You've taken on a range of new skills and activities, from singing songs (I almost fell over at Starbucks one day when I realized you had just said "Oh, Suzanna, don't you cry for me"), to working jigsaw puzzles (of a range of complexities), to building Hefty Things out of some wild bristle blocks you got as a present. You can play with a dollhouse for long stretches, moving its residents and visitors from one place to another and giving them lots of naps; you can drive your parents to drink with your obsession with anything sticker-related; and you sometimes dance with abandon when the right tune comes on or signs of spring get under your skin.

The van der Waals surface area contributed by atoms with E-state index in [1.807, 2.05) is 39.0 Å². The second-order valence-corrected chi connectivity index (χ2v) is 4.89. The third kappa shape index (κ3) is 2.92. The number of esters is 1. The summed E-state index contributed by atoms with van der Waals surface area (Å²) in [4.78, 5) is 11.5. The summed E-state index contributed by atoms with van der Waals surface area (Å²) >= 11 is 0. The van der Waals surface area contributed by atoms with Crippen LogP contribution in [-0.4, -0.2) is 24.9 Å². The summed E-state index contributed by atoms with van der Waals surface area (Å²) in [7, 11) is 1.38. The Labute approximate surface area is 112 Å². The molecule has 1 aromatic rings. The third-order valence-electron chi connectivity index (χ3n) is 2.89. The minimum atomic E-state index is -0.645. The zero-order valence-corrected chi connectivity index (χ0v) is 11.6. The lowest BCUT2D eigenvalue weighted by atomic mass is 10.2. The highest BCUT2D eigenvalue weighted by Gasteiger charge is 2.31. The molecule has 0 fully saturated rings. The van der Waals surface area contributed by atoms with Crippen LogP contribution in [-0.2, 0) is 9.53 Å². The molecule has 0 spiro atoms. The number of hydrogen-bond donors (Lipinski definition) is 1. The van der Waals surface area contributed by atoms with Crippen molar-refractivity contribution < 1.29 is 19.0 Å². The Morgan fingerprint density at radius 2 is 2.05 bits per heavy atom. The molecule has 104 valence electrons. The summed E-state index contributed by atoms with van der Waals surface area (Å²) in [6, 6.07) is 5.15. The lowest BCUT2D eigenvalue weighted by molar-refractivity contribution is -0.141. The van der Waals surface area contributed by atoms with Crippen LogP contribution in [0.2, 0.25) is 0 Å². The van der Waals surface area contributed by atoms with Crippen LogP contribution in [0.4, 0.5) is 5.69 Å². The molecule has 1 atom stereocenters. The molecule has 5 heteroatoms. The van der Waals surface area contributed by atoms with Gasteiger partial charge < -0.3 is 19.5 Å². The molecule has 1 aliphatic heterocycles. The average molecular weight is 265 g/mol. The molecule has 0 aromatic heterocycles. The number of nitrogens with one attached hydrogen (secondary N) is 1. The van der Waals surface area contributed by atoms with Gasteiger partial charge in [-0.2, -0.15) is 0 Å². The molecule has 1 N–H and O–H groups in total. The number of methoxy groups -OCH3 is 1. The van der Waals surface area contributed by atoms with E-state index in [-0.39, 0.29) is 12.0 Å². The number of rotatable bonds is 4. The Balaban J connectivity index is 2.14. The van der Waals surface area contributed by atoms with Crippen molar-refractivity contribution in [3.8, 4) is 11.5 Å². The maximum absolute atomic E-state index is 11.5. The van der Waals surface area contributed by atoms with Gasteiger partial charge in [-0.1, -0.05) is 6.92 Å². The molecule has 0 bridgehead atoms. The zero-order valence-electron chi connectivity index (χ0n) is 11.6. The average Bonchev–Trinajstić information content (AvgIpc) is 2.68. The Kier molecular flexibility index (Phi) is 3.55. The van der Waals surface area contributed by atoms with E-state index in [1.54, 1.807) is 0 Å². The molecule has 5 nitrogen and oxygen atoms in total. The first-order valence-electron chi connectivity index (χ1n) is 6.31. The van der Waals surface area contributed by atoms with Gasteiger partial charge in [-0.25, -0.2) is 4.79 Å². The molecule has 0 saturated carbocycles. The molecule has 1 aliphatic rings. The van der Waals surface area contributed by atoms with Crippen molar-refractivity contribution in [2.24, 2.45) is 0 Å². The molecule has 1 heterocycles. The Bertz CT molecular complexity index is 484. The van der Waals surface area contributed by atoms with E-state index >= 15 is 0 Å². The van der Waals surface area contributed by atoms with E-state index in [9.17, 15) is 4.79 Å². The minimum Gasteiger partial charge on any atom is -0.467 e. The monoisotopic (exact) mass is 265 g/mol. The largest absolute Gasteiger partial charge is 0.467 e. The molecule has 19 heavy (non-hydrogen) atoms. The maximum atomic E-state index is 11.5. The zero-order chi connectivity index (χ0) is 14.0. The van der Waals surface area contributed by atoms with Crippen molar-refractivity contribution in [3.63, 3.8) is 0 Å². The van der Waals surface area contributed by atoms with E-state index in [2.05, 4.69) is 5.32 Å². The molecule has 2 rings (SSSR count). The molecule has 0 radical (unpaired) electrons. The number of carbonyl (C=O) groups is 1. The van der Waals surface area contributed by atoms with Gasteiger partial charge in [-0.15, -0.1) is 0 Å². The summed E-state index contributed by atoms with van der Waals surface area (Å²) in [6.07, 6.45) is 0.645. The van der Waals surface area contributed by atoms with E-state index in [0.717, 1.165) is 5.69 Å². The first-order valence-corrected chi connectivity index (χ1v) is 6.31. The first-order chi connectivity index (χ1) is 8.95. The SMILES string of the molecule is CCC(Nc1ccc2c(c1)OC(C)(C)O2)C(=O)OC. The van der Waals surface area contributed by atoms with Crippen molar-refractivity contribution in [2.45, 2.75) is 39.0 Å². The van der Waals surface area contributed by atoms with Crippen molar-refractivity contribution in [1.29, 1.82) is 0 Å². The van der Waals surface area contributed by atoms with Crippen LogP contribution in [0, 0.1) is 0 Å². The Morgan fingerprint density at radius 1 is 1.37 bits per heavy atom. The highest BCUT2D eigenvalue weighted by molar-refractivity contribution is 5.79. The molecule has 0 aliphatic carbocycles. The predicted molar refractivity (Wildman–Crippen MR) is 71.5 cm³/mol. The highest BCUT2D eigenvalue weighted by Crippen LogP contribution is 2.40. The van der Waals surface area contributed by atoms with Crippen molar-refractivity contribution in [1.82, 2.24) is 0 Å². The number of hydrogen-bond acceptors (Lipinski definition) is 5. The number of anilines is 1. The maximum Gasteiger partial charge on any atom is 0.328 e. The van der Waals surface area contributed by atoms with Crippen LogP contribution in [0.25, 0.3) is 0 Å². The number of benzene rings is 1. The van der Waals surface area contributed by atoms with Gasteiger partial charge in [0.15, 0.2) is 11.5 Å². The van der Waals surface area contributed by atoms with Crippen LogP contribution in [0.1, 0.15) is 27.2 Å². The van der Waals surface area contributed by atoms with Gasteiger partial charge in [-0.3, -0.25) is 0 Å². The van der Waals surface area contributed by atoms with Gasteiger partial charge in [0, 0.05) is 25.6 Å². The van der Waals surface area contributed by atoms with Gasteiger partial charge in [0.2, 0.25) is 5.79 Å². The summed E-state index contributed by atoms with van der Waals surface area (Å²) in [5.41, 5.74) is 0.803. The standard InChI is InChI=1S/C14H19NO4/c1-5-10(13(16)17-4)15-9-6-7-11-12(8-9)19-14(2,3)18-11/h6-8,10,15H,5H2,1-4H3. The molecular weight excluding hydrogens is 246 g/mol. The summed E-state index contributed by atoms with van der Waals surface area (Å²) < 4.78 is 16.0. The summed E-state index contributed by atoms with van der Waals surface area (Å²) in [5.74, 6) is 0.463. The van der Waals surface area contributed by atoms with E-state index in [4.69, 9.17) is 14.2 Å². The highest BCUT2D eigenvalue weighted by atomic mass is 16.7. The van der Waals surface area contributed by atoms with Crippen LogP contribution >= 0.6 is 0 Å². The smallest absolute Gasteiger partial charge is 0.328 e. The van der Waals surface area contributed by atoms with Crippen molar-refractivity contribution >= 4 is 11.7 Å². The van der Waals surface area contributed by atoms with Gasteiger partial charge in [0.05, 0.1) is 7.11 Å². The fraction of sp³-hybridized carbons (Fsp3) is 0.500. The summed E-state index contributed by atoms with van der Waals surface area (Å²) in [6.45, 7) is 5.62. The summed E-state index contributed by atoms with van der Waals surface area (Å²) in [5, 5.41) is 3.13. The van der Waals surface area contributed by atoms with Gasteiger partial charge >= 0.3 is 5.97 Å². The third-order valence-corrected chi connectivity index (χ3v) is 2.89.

Speck working some puzzles in the aquarium cafeteriaOther developments are more continuous. You're very nimble on the stairs now, although you seem to prefer going solo on hands and knees over standing up and requiring a grip. You continue to love books, including ever longer stories, and you especially like to point things out or find odd details in illustrations along the way. You like to feel like a Big Girl at a restaurant by sitting in a booster in a regular chair, rather than a highchair, and by brushing your teeth with your parents in the morning -- for that matter, a couple of growth spurts have removed some of your roundness and made you look a less like a baby and more like a lanky Little Kid (I'm sure this will become only more alarming). You seem to know the whole alphabet at this point, including most of the lowercase letters, and can be overheard singing the ABC song to yourself from time to time. You would like to be counting past 10, although the order of those numbers is a bit less clear to you (11, 12, 14, 16...), given their rarity in books and rhymes, but you have some counting/matching puzzles that draw you onward, so I suspect that it won't be long.